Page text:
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  1. Patrick R. Frierson (forthcoming). Maria Montessori's Epistemology. British Journal for the History of Philosophy:1-25.
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  2. Patrick R. Frierson (2013). What is the Human Being? Routledge.
    Philosophers, anthropologists and biologists have long puzzled over the question of human nature. It is also a question that Kant thought about deeply and returned to in many of his writings. In this lucid and wide-ranging introduction to Kant’s philosophy of human nature - which is essential for understanding his thought as a whole - Patrick R. Frierson assesses Kant’s theories and examines his critics. He begins by explaining how Kant articulates three ways of addressing the question ‘what is the (...)
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  3. Patrick R. Frierson (2007). Review: Dean, The Value of Humanity in Kant's Moral Theory. [REVIEW] Notre Dame Philosophical Reviews 2007 (4).
  4. Patrick R. Frierson (2006). Adam Smith and the Possibility of Sympathy with Nature. Pacific Philosophical Quarterly 87 (4):442–480.
    As J. Baird Callicott has argued, Adam Smith's moral theory is a philosophical ancestor of recent work in environmental ethics. However, Smith's "all important emotion of sympathy" (Callicott, 2001, p. 209) seems incapable of extension to entities that lack emotions with which one can sympathize. Drawing on the distinctive account of sympathy developed in Smith's Theory of Moral Sentiments, as well as his account of anthropomorphizing nature in "History of Astronomy and Physics," I show that sympathy with non-sentient nature is (...)
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  5. Patrick R. Frierson (2006). Character and Evil in Kant's Moral Anthropology. Journal of the History of Philosophy 44 (4):623-634.
    In the Metaphysics of Morals, Kant explains that moral anthropology studies the “subjective conditions in human nature that help or hinder [people] in fulfilling the laws of a metaphysics of morals” and insists that such anthropology “cannot be dispensed with” (6:217).1 But it is often difficult to find clear evidence of this sort of anthropology in Kant’s own works. in this paper, i discuss Kant’s account of character as an example of Kantian moral anthropology.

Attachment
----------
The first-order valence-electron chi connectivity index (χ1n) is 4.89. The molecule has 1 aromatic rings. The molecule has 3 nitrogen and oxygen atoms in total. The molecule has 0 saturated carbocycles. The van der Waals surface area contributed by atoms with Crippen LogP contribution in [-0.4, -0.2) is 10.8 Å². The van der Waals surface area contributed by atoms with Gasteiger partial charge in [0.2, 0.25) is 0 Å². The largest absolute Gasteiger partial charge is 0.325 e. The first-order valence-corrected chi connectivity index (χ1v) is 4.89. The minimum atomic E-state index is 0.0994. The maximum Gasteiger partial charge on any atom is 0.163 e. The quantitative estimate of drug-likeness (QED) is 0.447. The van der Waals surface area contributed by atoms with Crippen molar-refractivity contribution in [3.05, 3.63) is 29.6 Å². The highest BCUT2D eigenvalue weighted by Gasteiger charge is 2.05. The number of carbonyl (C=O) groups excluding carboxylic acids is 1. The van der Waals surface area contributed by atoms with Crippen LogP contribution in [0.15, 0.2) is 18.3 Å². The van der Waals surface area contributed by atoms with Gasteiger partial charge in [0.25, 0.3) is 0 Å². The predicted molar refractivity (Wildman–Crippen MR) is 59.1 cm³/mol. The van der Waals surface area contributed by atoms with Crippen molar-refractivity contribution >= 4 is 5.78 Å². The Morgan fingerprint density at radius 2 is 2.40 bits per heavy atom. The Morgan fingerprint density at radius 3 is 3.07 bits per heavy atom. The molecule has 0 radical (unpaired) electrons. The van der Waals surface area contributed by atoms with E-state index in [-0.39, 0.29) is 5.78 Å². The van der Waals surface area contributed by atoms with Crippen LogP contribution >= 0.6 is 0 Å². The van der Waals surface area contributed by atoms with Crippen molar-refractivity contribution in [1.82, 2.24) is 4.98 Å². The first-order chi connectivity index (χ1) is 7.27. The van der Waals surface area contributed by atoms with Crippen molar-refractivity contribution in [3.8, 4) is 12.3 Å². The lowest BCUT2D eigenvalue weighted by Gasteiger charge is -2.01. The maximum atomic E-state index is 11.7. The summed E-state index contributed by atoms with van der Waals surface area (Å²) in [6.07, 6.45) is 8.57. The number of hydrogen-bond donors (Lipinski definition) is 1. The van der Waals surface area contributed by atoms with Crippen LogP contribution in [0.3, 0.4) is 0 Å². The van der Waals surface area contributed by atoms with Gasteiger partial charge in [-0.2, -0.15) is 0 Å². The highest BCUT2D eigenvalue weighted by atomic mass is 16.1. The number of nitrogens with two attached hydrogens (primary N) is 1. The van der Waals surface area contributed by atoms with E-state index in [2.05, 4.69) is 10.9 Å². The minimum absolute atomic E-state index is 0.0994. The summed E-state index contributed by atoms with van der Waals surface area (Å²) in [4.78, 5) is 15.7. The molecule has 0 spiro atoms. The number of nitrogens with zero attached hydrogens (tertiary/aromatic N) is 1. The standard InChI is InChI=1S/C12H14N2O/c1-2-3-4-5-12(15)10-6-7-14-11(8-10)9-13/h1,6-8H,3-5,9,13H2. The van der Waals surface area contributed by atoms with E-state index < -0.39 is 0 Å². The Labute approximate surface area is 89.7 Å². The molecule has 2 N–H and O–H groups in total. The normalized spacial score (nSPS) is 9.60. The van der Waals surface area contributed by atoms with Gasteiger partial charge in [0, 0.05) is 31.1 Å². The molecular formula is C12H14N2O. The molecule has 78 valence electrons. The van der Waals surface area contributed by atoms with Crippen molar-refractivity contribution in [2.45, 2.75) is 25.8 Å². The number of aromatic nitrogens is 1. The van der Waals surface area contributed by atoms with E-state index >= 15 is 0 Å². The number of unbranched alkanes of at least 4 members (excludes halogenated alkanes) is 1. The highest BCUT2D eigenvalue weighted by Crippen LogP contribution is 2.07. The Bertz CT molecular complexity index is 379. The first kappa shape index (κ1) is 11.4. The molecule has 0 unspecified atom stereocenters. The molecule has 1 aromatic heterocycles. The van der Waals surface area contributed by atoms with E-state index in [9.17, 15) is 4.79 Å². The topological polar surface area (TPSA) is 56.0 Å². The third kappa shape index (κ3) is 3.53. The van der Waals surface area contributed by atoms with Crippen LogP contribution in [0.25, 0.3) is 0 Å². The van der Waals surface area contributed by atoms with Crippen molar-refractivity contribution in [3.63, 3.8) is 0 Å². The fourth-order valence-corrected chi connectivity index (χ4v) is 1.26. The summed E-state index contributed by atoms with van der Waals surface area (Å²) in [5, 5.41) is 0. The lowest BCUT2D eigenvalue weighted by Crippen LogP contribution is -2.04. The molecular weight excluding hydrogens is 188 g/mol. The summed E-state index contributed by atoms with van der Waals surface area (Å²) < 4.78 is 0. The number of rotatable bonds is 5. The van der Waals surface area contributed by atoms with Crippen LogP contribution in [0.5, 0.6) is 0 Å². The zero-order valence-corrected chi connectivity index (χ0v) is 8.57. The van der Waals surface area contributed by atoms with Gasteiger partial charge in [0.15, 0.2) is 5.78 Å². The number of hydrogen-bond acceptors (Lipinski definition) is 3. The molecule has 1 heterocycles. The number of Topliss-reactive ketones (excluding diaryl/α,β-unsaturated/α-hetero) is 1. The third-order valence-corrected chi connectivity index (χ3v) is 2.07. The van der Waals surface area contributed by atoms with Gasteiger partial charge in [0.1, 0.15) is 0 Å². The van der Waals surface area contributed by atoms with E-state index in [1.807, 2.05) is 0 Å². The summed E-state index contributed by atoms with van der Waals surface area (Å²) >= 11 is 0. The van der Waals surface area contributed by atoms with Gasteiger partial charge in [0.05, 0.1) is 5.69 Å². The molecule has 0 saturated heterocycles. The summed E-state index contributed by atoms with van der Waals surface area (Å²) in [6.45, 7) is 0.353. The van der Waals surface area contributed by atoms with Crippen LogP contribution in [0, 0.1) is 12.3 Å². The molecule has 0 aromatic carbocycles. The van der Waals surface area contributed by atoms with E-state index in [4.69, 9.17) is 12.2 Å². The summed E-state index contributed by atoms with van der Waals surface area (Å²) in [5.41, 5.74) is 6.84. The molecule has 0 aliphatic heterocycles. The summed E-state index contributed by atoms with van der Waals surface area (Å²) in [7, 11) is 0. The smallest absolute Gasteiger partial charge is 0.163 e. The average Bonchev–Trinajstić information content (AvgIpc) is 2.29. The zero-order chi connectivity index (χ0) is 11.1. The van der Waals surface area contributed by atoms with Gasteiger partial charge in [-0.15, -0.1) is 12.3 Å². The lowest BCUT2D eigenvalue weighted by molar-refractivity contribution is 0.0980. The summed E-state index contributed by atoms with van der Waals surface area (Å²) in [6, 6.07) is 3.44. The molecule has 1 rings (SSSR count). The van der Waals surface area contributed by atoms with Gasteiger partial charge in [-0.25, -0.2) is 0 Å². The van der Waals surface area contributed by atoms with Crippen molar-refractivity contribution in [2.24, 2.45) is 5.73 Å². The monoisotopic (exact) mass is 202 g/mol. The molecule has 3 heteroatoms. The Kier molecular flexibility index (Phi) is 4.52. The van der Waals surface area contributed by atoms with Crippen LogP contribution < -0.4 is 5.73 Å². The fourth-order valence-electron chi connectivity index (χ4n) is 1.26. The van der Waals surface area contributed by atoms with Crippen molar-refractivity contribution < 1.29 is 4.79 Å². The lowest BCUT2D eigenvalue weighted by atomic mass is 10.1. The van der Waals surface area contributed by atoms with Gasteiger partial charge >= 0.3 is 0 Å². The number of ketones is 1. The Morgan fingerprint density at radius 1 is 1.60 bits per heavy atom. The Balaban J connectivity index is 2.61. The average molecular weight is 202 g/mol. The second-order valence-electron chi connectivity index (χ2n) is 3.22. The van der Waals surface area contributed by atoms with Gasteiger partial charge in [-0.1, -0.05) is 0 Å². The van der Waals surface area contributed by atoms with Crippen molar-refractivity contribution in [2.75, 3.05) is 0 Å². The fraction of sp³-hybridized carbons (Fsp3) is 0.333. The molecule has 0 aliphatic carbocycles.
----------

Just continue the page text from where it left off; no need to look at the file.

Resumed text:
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  6. Patrick R. Frierson (2006). Symbolic Representation in Kant's Practical Philosophy. Faith and Philosophy 23 (2):232-238.
  7. Patrick R. Frierson (2005). Kant's Empirical Account of Human Action. Philosophers' Imprint 5 (7):1-34.
    In the first Critique, Kant says, “[A]ll the actions of a human being are determined in accord with the order of nature,” adding that “if we could investigate all the appearances . . . there would be no human action we could not predict with certainty.” Most Kantian treatments of human action discuss action from a practical perspective, according to which human beings are transcendentally free, and thus do not sufficiently lay out this Kant’s empirical, causal description of human action. (...)
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  8. Patrick R. Frierson (2003). Freedom and Anthropology in Kant's Moral Philosophy. Cambridge University Press.
    This book is the first comprehensive account of Kant's theory of freedom and his moral anthropology. The point of departure is the apparent conflict between three claims to which Kant is committed: that human beings are transcendentally free, that moral anthropology studies the empirical influences on human beings, and that more anthropology is morally relevant. Frierson shows why this conflict is only apparent. He draws on Kant's transcendental idealism and his theory of the will and describes how empirical influences can (...)
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  9. Patrick R. Frierson (2003). Theodor W. Adorno, Can One Live After Auschwitz? A Philosophical Reader, Trans. Rodney Livingstone and Others, Ed. Rolf Tiedmann (Stanford, CA: Stanford University Press, 2003). Julian Baggini, Making Sense (Oxford: Oxford University Press, 2003). [REVIEW] Graduate Faculty Philosophy Journal 24 (2).
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  10. Patrick R. Frierson (2001). Cartesian Metaphysics: The Scholastic Origins of Modern Philosophy (Review). Journal of the History of Philosophy 39 (2):292-294.
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  11. Patrick R. Frierson (2000). Descartes and Method: A Search for a Method in Meditations (Review). Journal of the History of Philosophy 38 (3):436-437.
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  12. Patrick R. Frierson (2000). Ideas and Mechanism: Essays on Early Modern Philosophy (Review). Journal of the History of Philosophy 38 (1):125-126.
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